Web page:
Day 16: Prague. Warning: contains architecture.
We got up early, and took two cabs (at exorbitant but sadly unavoidable expense) to the airport.
The airport had really neat chairs.
The flight was uneventful, and we found our rental-provided ride with no problem. We got to the apartment which was still being cleaned, so we were allowed to leave our luggage quickly and then went out to explore the city.
Even the apartment has amazing art nouveau detailing.
Not art nouveau, but I felt like some sort of masked mondrian superhero was staring at me every time I passed the window.
The apartment was also HUGE. It had 3 bedrooms which each had beds for 4-6, and a huge livingroom, with an enormous windowseat. And an eat-in kitchen. And an enormous jacuzzi soaking tub. I want to go back to Prague with a mob and stay there for a week, who’s in?
Prague is a barrage, an unremitting orgy of jugendstil architecture that literally had me whimpering with overstimulation with every corner we turned.
The “Spanish Synagogue”, about which more later.
Not Art Nouveau, but the window of the Christian Dior shop near us, which I thought was fascanating.
Our apartment is in the old Jewish quarter – pretty, quiet, but convenient to the touristy areas. We walked toward old Town square, and blundered into all the street food vendors which was just about perfect from the point of view of needing many calories, efficiently, with local color. We ate sausages and palacsinta and crazy spiral pastry things and admired the street art.
Adorable just-married couple.
Crazy spiral pastry things! (Trdelnik)
I think the folks who designed the doors in Disney’s “Alice in Wonderland” must have seen this door.
Then we spent an hour or two wandering the streets – established that we wanted to tour the municipal hall but needed tour tickets day-of, walked halfway across Charles bridge, admired amber and garnets and marionettes and were appalled by Shrek getting a fish pedicure. (Really. Big guy in a Shrek costume, sitting in the window of a day spa, with fish eating his feet. I’m not actually sad I didn’t take a picture: seeing that once was enough.)
The municipal hall:
(Not the municipal hall, just another neat place across the street.)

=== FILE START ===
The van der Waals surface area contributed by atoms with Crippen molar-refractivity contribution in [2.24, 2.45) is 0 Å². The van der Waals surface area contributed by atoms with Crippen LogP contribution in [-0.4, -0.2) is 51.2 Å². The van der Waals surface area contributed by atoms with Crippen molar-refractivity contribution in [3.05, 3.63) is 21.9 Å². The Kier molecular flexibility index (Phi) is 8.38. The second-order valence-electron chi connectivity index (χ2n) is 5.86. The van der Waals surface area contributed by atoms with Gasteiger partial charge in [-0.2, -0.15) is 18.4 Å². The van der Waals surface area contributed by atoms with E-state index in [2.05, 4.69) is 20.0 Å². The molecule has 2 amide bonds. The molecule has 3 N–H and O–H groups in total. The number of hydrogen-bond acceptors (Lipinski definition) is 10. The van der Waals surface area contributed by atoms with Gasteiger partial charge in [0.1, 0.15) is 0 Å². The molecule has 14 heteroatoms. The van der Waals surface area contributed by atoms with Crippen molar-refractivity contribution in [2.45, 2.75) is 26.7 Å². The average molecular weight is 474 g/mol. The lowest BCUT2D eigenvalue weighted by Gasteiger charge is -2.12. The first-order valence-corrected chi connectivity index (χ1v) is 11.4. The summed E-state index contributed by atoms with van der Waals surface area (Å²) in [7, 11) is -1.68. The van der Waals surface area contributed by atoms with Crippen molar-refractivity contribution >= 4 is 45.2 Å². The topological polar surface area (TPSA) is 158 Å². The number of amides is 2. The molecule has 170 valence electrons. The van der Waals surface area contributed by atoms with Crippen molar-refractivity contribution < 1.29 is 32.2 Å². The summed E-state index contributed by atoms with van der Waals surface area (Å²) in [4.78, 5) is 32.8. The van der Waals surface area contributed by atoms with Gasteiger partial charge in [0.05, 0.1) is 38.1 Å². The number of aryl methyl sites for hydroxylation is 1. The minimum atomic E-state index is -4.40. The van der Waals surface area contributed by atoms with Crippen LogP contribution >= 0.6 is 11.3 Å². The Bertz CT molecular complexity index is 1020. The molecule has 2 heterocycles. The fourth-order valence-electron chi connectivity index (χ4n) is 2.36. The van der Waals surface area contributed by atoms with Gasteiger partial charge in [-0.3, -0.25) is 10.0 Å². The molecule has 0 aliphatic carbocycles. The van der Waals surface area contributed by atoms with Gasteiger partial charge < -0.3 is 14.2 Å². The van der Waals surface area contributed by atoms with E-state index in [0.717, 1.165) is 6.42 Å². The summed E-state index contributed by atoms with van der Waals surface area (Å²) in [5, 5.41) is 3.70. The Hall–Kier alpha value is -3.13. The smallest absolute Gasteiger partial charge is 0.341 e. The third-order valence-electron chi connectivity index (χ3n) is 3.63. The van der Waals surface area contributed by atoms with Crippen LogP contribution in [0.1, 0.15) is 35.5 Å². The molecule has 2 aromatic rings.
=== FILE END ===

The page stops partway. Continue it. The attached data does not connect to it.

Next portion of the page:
We found that the marionette museum was sadly closed, fell in love with more art (engravings in a small gallery run by a man whose father was good friends with Terry Gilliam and sold him art frequently), took pictures of ALL THE ARCHITECTURE and whimpered a lot…
and happened to wander back through old Town square just as the astrological clock struck the hour. Which was nice, since we were willing to stand around and wait for it, but since it happened to be occurring in front of us…
My one picture of the clock. Which is awesome, but is also perpetually surrounded by an enormous gaggle of tourists and pickpockets, in the searing sun. It’s a neat device, but since every single piece of schwag from Prague has it on it, I didn’t take a lot of pictures myself.
We got marginal ice cream and reasonable beer in a cafe when the heat and serious museum-fatigue had set in just from wandering the streets. We went to to the Klementinum and signed up for the tour that would show us the astronomy tower, the chapel of mirrors, and most importantly the library of Prague. We were all quite sad when the tour claimed photos were not allowed, but were incredibly happy when the guide (a cute 20-something native) said “If you take pictures, I did not see it, it didn’t happen”.
Someone should organize a “famous organs of europe” tour. (Someone probably does.) These were in the chapel of mirrors.
See? Mirrors. (See? Me!)
Fake marble. Made of dyed gypsum (apparently more expensive to make than buying real marble would have been, but you can get awesome colors like this. It’s made from real stone, but gypsum has a lower heat transfer coefficient than marble does, so it doesn’t feel quite as cold to the touch.
The library was even more breathtaking than I hoped, even if it was preservationally dim. It smelled even better than it looked-I’m not sure I’ve ever before been in the presence of so MANY books of that age.
The views from the tower were quite amazing:
We stopped by the national (modern) library, but sadly it was shut. So we admired the art outside, noted the hours, and made plans to come back. (My travel companions are very tolerant.)
…and then there was more architecture. Sorry, there’s going to be a lot of this.
These ones reminded me of the Beethoven Frieze. And a little of Ursula Vernon — saint of tiny fishes!
We got dinner at a nice place not far from our apartment. I had the veal schnitzel, which was precisely what it said on the tin-the batter was crispy and light and not too salty, and it came with pickles and an enormous mound of mashed potatoes. I could wish it had come with something in the way of sauce, but it was still delicious. Kendra definitely won dinner though, with a stuffed chicken dish that involved a very mushroomy truffle sauce.